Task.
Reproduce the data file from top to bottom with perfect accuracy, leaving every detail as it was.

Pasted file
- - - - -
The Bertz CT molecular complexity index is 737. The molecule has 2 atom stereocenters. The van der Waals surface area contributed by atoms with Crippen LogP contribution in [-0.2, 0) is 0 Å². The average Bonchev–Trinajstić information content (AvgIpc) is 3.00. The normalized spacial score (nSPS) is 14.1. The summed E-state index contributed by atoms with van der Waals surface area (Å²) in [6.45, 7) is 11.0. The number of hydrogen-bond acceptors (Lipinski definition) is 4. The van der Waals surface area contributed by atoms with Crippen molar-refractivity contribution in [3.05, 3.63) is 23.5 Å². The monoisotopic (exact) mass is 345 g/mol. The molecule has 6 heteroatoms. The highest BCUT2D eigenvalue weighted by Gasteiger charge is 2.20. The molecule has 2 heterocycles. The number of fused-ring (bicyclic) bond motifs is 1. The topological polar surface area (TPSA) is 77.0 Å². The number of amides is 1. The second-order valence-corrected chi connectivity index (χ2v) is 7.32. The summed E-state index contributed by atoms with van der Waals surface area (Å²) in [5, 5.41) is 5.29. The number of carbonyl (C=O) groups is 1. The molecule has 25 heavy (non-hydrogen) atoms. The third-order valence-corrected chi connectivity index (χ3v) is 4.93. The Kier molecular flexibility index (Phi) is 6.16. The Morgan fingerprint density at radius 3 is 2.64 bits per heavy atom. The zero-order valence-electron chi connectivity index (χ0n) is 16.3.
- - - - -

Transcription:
The Bertz CT molecular complexity index is 737. The molecule has 2 atom stereocenters. The van der Waals surface area contributed by atoms with Crippen LogP contribution in [-0.2, 0) is 0 Å². The average Bonchev–Trinajstić information content (AvgIpc) is 3.00. The normalized spacial score (nSPS) is 14.1. The summed E-state index contributed by atoms with van der Waals surface area (Å²) in [6.45, 7) is 11.0. The number of hydrogen-bond acceptors (Lipinski definition) is 4. The van der Waals surface area contributed by atoms with Crippen molar-refractivity contribution in [3.05, 3.63) is 23.5 Å². The monoisotopic (exact) mass is 345 g/mol. The molecule has 6 heteroatoms. The highest BCUT2D eigenvalue weighted by Gasteiger charge is 2.20. The molecule has 2 heterocycles. The number of fused-ring (bicyclic) bond motifs is 1. The topological polar surface area (TPSA) is 77.0 Å². The number of amides is 1. The second-order valence-corrected chi connectivity index (χ2v) is 7.32. The summed E-state index contributed by atoms with van der Waals surface area (Å²) in [5, 5.41) is 5.29. The number of carbonyl (C=O) groups is 1. The molecule has 25 heavy (non-hydrogen) atoms. The third-order valence-corrected chi connectivity index (χ3v) is 4.93. The Kier molecular flexibility index (Phi) is 6.16. The Morgan fingerprint density at radius 3 is 2.64 bits per heavy atom. The zero-order valence-electron chi connectivity index (χ0n) is 16.3.